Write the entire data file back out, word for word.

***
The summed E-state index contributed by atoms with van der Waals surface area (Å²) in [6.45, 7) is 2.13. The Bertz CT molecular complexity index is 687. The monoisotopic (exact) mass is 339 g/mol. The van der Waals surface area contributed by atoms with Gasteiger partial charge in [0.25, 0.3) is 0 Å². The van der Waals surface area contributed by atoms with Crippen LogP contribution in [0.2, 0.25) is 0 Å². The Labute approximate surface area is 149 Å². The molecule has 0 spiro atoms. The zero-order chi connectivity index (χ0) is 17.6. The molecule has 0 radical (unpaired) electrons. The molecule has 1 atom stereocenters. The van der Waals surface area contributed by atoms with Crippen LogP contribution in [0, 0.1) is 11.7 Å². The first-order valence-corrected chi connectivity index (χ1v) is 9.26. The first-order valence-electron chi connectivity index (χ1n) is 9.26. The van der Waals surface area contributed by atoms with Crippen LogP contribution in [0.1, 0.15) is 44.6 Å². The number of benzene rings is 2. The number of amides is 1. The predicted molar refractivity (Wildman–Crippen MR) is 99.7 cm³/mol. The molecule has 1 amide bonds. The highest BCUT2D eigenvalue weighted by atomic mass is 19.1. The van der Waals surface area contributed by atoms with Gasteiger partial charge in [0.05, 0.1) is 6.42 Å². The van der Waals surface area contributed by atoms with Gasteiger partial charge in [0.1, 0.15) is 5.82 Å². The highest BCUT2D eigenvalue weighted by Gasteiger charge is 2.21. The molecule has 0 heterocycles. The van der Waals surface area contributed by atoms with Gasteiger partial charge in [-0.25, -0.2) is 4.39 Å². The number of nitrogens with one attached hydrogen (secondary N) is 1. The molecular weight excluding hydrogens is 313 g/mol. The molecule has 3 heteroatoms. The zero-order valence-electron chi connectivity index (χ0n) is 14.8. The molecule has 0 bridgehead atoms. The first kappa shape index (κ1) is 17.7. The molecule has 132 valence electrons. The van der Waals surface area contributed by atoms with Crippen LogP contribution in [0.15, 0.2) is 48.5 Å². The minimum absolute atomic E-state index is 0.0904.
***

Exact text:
The summed E-state index contributed by atoms with van der Waals surface area (Å²) in [6.45, 7) is 2.13. The Bertz CT molecular complexity index is 687. The monoisotopic (exact) mass is 339 g/mol. The van der Waals surface area contributed by atoms with Gasteiger partial charge in [0.25, 0.3) is 0 Å². The van der Waals surface area contributed by atoms with Crippen LogP contribution in [0.2, 0.25) is 0 Å². The Labute approximate surface area is 149 Å². The molecule has 0 spiro atoms. The zero-order chi connectivity index (χ0) is 17.6. The molecule has 0 radical (unpaired) electrons. The molecule has 1 atom stereocenters. The van der Waals surface area contributed by atoms with Crippen LogP contribution in [0, 0.1) is 11.7 Å². The first-order valence-corrected chi connectivity index (χ1v) is 9.26. The first-order valence-electron chi connectivity index (χ1n) is 9.26. The van der Waals surface area contributed by atoms with Crippen LogP contribution in [0.1, 0.15) is 44.6 Å². The number of benzene rings is 2. The number of amides is 1. The predicted molar refractivity (Wildman–Crippen MR) is 99.7 cm³/mol. The molecule has 1 amide bonds. The highest BCUT2D eigenvalue weighted by atomic mass is 19.1. The van der Waals surface area contributed by atoms with Gasteiger partial charge in [0.05, 0.1) is 6.42 Å². The van der Waals surface area contributed by atoms with Gasteiger partial charge in [0.1, 0.15) is 5.82 Å². The highest BCUT2D eigenvalue weighted by Gasteiger charge is 2.21. The molecule has 0 heterocycles. The van der Waals surface area contributed by atoms with Gasteiger partial charge in [-0.25, -0.2) is 4.39 Å². The number of nitrogens with one attached hydrogen (secondary N) is 1. The molecular weight excluding hydrogens is 313 g/mol. The molecule has 3 heteroatoms. The zero-order valence-electron chi connectivity index (χ0n) is 14.8. The molecule has 0 bridgehead atoms. The first kappa shape index (κ1) is 17.7. The molecule has 132 valence electrons. The van der Waals surface area contributed by atoms with Crippen LogP contribution in [0.15, 0.2) is 48.5 Å². The minimum absolute atomic E-state index is 0.0904.